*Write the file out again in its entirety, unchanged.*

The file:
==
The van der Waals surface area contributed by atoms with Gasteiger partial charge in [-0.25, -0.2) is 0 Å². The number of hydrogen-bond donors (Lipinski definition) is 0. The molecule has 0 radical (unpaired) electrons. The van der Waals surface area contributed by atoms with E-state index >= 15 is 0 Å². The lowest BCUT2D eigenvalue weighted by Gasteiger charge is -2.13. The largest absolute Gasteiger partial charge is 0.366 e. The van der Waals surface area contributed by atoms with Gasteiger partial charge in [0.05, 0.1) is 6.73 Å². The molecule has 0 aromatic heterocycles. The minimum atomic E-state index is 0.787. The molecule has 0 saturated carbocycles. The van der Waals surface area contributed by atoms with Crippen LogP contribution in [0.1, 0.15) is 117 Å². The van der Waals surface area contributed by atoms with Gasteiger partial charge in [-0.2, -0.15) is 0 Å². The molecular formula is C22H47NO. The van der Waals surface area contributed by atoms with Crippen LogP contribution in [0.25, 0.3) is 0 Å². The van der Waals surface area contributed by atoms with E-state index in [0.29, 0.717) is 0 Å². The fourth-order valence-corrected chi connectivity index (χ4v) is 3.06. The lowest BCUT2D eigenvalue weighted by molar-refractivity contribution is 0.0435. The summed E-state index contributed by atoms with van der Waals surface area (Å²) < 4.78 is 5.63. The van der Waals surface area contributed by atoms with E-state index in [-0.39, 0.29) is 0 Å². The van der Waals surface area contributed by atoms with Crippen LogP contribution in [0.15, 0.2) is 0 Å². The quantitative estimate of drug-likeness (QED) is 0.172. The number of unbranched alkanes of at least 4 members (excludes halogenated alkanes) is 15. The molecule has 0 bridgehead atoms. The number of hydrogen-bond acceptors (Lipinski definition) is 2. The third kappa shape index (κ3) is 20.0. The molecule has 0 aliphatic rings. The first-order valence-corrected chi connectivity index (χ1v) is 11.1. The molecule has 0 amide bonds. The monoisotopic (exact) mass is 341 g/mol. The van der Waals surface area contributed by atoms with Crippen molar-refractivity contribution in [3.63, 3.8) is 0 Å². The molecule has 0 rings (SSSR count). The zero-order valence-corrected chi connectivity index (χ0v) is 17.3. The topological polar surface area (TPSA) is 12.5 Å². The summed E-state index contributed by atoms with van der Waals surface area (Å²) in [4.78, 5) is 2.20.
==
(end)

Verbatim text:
The van der Waals surface area contributed by atoms with Gasteiger partial charge in [-0.25, -0.2) is 0 Å². The number of hydrogen-bond donors (Lipinski definition) is 0. The molecule has 0 radical (unpaired) electrons. The van der Waals surface area contributed by atoms with E-state index >= 15 is 0 Å². The lowest BCUT2D eigenvalue weighted by Gasteiger charge is -2.13. The largest absolute Gasteiger partial charge is 0.366 e. The van der Waals surface area contributed by atoms with Gasteiger partial charge in [0.05, 0.1) is 6.73 Å². The molecule has 0 aromatic heterocycles. The minimum atomic E-state index is 0.787. The molecule has 0 saturated carbocycles. The van der Waals surface area contributed by atoms with Crippen LogP contribution in [0.1, 0.15) is 117 Å². The van der Waals surface area contributed by atoms with Gasteiger partial charge in [-0.2, -0.15) is 0 Å². The molecular formula is C22H47NO. The van der Waals surface area contributed by atoms with Crippen LogP contribution in [0.25, 0.3) is 0 Å². The van der Waals surface area contributed by atoms with E-state index in [0.29, 0.717) is 0 Å². The fourth-order valence-corrected chi connectivity index (χ4v) is 3.06. The lowest BCUT2D eigenvalue weighted by molar-refractivity contribution is 0.0435. The summed E-state index contributed by atoms with van der Waals surface area (Å²) < 4.78 is 5.63. The van der Waals surface area contributed by atoms with E-state index in [-0.39, 0.29) is 0 Å². The van der Waals surface area contributed by atoms with Crippen LogP contribution in [0.15, 0.2) is 0 Å². The quantitative estimate of drug-likeness (QED) is 0.172. The number of unbranched alkanes of at least 4 members (excludes halogenated alkanes) is 15. The molecule has 0 bridgehead atoms. The number of hydrogen-bond acceptors (Lipinski definition) is 2. The third kappa shape index (κ3) is 20.0. The molecule has 0 aliphatic rings. The first-order valence-corrected chi connectivity index (χ1v) is 11.1. The molecule has 0 amide bonds. The monoisotopic (exact) mass is 341 g/mol. The van der Waals surface area contributed by atoms with Crippen molar-refractivity contribution in [3.63, 3.8) is 0 Å². The molecule has 0 rings (SSSR count). The zero-order valence-corrected chi connectivity index (χ0v) is 17.3. The topological polar surface area (TPSA) is 12.5 Å². The summed E-state index contributed by atoms with van der Waals surface area (Å²) in [4.78, 5) is 2.20.